Open Access (free)
A Belated but Welcome Theory of Change on Mental Health and Development
Laura Davidson

depression worldwide increased by almost 50 per cent, from 172 million to 258 million ( Liu et al. , 2019 ), making it the leading cause of ill-health and disability worldwide ( WHO, 2017 ). Further, contrary to the popular belief that mental disorders such as depression are a western construct, more than 70 per cent of them occur in low- and middle-income countries (LMICs) ( Rathod et al. , 2017 ). The previous UN Special

Journal of Humanitarian Affairs
Open Access (free)
Governing Precarity through Adaptive Design
Mark Duffield

’s subsidy to a declining rate of profit. With fewer opportunities for men in the commodity chains that constitute the emerging global gig economy, so to speak, women are increasingly unlikely to withdraw from the labour force during their child-rearing years ( Dunaway, 2014 ). As the unequal distribution of chronic ill-health, under-nutrition and morbidity attest ( WHO, 2017 ), the social costs of this hyper-exploitation have been transferred with deleterious effects to a contained and largely urban precariat. Reflecting the parasitism of the

Journal of Humanitarian Affairs
Alysa Levene

7 Childcare and health in a local setting he is hade the smolpx verry latle . . . Note left with child 5933, Peter Puff Admitted 10 October 1757 Reclaimed 6 June 1764 So far, the investigation of the London Foundling Hospital archive has focused predominately on the mortality rates and risks of the infants and children it cared for. This chapter considers questions of ill-health, which arguably gives a better impression of the everyday problems and experiences involved in caring for large numbers of small children. The health of nurslings was an immediate

in Childcare, health and mortality at the London Foundling Hospital 1741–1800
Nikolas Rose

refugee populations, in the global north and in megacities such as Mumbai, Shanghai and São Paulo in the global south. Some rates are elevated in some migrants, sometimes only in the second generation, but the findings are equivocal, and migration itself does not seem to be a consistent causal factor for mental ill health – indeed sometimes quite the reverse. Can we link biomedical explanations with sociological and anthropological research to understand the ways in which the experiences of poverty, inequality, precarity, gender discrimination, racism, stigma, social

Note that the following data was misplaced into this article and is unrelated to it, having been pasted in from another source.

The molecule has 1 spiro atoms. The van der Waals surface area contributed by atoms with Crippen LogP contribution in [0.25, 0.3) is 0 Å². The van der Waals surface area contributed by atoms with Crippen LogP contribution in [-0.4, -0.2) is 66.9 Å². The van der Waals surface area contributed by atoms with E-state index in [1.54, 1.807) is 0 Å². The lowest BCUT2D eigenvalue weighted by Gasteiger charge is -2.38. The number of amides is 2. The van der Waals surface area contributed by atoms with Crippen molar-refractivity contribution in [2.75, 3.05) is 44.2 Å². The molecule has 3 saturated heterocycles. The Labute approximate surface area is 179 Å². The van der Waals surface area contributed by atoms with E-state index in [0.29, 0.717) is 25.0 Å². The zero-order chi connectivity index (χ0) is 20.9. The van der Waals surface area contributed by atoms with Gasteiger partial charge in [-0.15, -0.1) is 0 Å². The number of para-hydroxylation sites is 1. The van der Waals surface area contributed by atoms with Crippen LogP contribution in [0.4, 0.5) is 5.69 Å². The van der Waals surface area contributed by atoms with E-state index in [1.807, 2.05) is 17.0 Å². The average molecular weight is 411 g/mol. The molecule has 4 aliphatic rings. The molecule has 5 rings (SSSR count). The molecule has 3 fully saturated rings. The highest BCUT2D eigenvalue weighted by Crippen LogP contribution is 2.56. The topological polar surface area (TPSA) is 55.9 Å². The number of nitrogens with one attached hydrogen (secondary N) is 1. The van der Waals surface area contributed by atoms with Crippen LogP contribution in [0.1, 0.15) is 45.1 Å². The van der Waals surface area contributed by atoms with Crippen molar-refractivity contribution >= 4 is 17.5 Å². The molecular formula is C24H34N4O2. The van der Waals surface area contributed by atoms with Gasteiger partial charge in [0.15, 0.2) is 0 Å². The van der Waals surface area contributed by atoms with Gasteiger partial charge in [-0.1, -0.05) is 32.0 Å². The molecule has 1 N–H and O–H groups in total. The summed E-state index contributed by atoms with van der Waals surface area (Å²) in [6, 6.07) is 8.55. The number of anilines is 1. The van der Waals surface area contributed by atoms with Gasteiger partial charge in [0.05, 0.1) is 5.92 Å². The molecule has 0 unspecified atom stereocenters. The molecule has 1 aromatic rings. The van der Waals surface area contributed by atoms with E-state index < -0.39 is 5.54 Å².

in Urban transformations and public health in the emergent city
M. Anne Brown

THERE ARE A number of avenues through which the ‘place’ of Indigenous people in Australia can be approached. One fundamental arena of struggle has been over land rights. The approach to rights taken here, however, starts from an account of suffering and sets out to trace the political roots of that suffering. One of the clearest forms of suffering to mark Aboriginal lives in Australia is entrenched and widespread ill-health. Thus, across the Indigenous community, the story is one of premature death, often from diseases associated with

in Human rights and the borders of suffering
Open Access (free)
Kirsti Bohata, Alexandra Jones, Mike Mantin, and Steven Thompson

industry posed the same variety or severity of risks to its workers or generated as large a number of disabled individuals on a daily basis. No other industry was required to organise itself to quite the same degree to respond to the lives and fates of people impaired in its ordinary functions. No other industry left such a legacy of ill-health, impairment and chronic sickness during the twentieth century. Former coalfield communities across Britain continue to suffer the legacy of nineteenth- and twentieth-century coal capitalism and continue to face high levels of

in Disability in industrial Britain
Karen Throsby

the research. Through this analysis, I  argue that the act of ‘swimming for…’ is a readily intelligible and sincerely intended means of constructing the good body/self, but that this simultaneously flattens out different forms of suffering and depoliticises social inequalities and ill health. Furthermore, the celebration of the endurance sporting body, and its reward through sponsorship, over-emphasises 103 Who are you swimming for? 103 individual accomplishment whilst understating the privilege that facilitates those status-bearing acts. I argue that these

in Immersion